Toxocariasis is caused by migration of the larvae from the roundworm
Toxocara to organs and tissues. Toxocara larva migrans is the second most common helminthic infection in developed countries. Transmission is fecal-oral via the feces of infected dogs or cats. Parasites are not shed in the gastrointestinal tract, so diagnosis relies on serology or tissue examination. Tabs Content
Clinical Overview Diagnosis
Indications for Testing
Change in vision, eye inflammation or retinal damage in individual with potential for exposure to feces of infected dog or cat
Fever, fatigue, cough, wheezing in individual with potential for exposure to feces of infected dog or cat
Toxocariasis antibody detection (CDC) Nonspecific – CBC demonstrates eosinophilia in 30% of cases
Serology – IgG antibody testing
Cannot distinguish between past versus current infection
Clinical diagnosis may be hampered by inability to distinguish among parasitic infections that can also cause visceral larval migrans –
Baylisascaris procyonis, Fasciola hepatica, and Ascaris lumbricoides Histology
Biopsy and pathologist examination may provide definitive diagnosis.
Ocular – granulomatous diseases such as
and Mycobacterium tuberculosis sarcoidosis Dermatologic symptoms
Dermatitis Hot tub folliculitis
Other helminthic diseases – strongyloides, loiasis
Incidence – one of the most common parasitic infections worldwide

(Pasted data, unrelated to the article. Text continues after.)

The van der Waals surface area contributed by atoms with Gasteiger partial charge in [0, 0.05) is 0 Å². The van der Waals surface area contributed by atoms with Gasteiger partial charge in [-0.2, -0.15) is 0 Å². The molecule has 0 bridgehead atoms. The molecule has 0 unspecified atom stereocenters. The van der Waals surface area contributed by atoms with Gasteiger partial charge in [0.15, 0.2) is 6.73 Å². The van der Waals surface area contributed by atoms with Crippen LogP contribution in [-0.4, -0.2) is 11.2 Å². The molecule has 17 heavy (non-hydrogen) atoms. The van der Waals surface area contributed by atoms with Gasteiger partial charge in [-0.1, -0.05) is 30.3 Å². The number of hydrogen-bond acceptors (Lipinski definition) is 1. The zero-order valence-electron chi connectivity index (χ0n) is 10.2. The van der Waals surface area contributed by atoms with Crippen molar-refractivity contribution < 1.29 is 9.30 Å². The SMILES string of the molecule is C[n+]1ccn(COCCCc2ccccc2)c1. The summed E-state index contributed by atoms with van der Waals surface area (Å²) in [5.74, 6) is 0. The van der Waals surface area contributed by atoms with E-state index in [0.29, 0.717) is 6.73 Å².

Age – usually children
Transmission – ingestion of soil contaminated with embryonated
Toxocara eggs Organism
Toxocara species that infect humans are T. canis and T. cati Ingested eggs hatch into larvae, travel across gut wall, and migrate to liver or lungs through lymphatic and circulatory systems
Larvae then spread from lungs to other organs, causing damage by their migration and induction of granulomatous lesions
Visceral larval migrans (VLM)
Asymptomatic, with mild
eosinophilia Cutaneous symptoms common
Chronic prurigo, pruritus, and/or urticaria and eczema
Symptoms persist a year or more
Severe and potentially fatal symptoms
Ocular larval migrans
Acute eye lesions caused by penetration of larvae into eyes
Vision loss in affected eye
Neural larval migrans – fever, headache, seizures
Common larval migrans – similar to visceral larval migrans but less severe
ARUP Lab Tests
Aid in diagnosis of toxocariasis
If results equivocal, repeat testing in 10-14 days
Assess presence of eosinophilia
Akao N, Ohta N.
Toxocariasis in Japan. Parasitol Int. 2007; 56(2): 87-93. PubMed
Gavignet B, Piarroux R, Aubin F, Millon L, Humbert P.
Cutaneous manifestations of human toxocariasis. J Am Acad Dermatol. 2008; 59(6): 1031-42. PubMed
Gottstein B, Piarroux R.
Current trends in tissue-affecting helminths. Parasite. 2008; 15(3): 291-8. PubMed
Moreira GM, Telmo Pd, Mendonça M, Moreira AN, McBride AJ, Scaini CJ, Conceição FR.
Human toxocariasis: current advances in diagnostics, treatment, and interventions. Trends Parasitol. 2014; 30(9): 456-64. PubMed
Rubinsky-Elefant G, Hirata CE, Yamamoto JH, Ferreira MU.
Human toxocariasis: diagnosis, worldwide seroprevalences and clinical expression of the systemic and ocular forms. Ann Trop Med Parasitol. 2010; 104(1): 3-23. PubMed
Last Update: October 2019